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August 29, 2006

Radical vs Controversial

Today’s Downsizer-Dispatch…
Yesterday we answered the question of why government continues to grow even though most people think it should shrink. We established that everyone is responding rationally to the incentives of the system. We asserted that we must change the incentives so that . . .

The cost politicians pay to increase government is unbearably high, while the cost the taxpayers pay to stop government growth is very low.

We established that there are certain facts about Congressional power that make it possible to change the incentives in just this way. Using the low-cost organizing power of the Internet, combined with a host of other low-cost tactics, we can inflict extreme pain on Congress and force them to Downsize DC.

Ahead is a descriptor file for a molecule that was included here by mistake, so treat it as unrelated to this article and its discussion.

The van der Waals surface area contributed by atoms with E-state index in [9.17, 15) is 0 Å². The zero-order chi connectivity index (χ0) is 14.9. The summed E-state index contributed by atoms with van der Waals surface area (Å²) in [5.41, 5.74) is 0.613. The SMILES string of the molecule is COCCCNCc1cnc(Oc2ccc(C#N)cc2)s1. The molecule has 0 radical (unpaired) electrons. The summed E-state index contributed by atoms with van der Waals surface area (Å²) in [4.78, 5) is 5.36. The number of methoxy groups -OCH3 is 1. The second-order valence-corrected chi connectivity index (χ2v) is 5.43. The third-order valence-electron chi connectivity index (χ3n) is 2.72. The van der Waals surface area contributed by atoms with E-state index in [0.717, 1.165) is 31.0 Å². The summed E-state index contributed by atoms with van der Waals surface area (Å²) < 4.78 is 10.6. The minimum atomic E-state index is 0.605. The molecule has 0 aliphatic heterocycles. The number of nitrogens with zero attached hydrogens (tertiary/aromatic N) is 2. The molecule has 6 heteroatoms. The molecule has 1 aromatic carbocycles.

Today we’ll look at another aspect of the problem, and another part of the solution.

Nearly everyone believes government in too large in general, but nearly everyone is willing for government to grow in some specific area. Politicians use these exceptions to the Downsizing Consensus to Divide & Conquer the populace. There are many examples of these exceptions, but most of them share two things in common . . .

Exceptions to the Downsizing Consensus are usually controversial and highly emotional subjects.

A controversial subject is best defined by pointing to an example. Abortion. This issue is highly emotional. People’s minds are made-up about it. You can’t unite the public with this controversial subject, no matter how much you argue or persuade. But skillful politicians can use it to divide us into warring partisan tribes. These kinds of divisions shatter the Downsizing Consensus, and because of this division we are conquered.